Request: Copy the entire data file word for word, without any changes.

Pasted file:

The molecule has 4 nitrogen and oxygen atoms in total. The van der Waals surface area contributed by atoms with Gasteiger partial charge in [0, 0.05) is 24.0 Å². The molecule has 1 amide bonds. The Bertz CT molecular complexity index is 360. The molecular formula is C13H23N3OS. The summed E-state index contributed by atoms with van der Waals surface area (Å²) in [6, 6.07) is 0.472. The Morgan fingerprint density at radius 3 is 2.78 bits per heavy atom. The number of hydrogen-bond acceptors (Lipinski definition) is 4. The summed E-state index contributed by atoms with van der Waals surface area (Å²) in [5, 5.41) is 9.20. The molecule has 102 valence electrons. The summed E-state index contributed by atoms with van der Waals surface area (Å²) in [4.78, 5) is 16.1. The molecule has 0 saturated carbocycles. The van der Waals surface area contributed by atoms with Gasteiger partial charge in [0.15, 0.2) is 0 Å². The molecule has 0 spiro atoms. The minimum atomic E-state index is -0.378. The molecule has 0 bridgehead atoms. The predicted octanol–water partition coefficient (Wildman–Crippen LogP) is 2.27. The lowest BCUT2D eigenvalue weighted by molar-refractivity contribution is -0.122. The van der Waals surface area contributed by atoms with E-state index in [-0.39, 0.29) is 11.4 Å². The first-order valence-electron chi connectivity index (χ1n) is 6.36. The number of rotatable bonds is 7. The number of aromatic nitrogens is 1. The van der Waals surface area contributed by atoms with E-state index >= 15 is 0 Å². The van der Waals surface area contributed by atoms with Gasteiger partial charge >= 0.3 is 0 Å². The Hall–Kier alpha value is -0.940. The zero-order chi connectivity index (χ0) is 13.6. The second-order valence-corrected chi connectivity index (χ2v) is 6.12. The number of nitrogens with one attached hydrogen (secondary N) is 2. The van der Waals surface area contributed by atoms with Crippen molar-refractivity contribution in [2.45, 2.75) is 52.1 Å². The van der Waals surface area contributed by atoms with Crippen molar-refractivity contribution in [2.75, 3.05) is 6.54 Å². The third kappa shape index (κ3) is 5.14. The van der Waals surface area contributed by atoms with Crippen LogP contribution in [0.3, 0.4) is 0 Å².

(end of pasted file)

The molecule has 4 nitrogen and oxygen atoms in total. The van der Waals surface area contributed by atoms with Gasteiger partial charge in [0, 0.05) is 24.0 Å². The molecule has 1 amide bonds. The Bertz CT molecular complexity index is 360. The molecular formula is C13H23N3OS. The summed E-state index contributed by atoms with van der Waals surface area (Å²) in [6, 6.07) is 0.472. The Morgan fingerprint density at radius 3 is 2.78 bits per heavy atom. The number of hydrogen-bond acceptors (Lipinski definition) is 4. The summed E-state index contributed by atoms with van der Waals surface area (Å²) in [5, 5.41) is 9.20. The molecule has 102 valence electrons. The summed E-state index contributed by atoms with van der Waals surface area (Å²) in [4.78, 5) is 16.1. The molecule has 0 saturated carbocycles. The van der Waals surface area contributed by atoms with Gasteiger partial charge in [0.15, 0.2) is 0 Å². The molecule has 0 spiro atoms. The minimum atomic E-state index is -0.378. The molecule has 0 bridgehead atoms. The predicted octanol–water partition coefficient (Wildman–Crippen LogP) is 2.27. The lowest BCUT2D eigenvalue weighted by molar-refractivity contribution is -0.122. The van der Waals surface area contributed by atoms with E-state index in [-0.39, 0.29) is 11.4 Å². The first-order valence-electron chi connectivity index (χ1n) is 6.36. The number of rotatable bonds is 7. The number of aromatic nitrogens is 1. The van der Waals surface area contributed by atoms with E-state index >= 15 is 0 Å². The van der Waals surface area contributed by atoms with Gasteiger partial charge >= 0.3 is 0 Å². The Hall–Kier alpha value is -0.940. The zero-order chi connectivity index (χ0) is 13.6. The second-order valence-corrected chi connectivity index (χ2v) is 6.12. The number of nitrogens with one attached hydrogen (secondary N) is 2. The van der Waals surface area contributed by atoms with Crippen molar-refractivity contribution in [2.45, 2.75) is 52.1 Å². The van der Waals surface area contributed by atoms with Crippen molar-refractivity contribution in [2.75, 3.05) is 6.54 Å². The third kappa shape index (κ3) is 5.14. The van der Waals surface area contributed by atoms with Crippen LogP contribution in [0.3, 0.4) is 0 Å².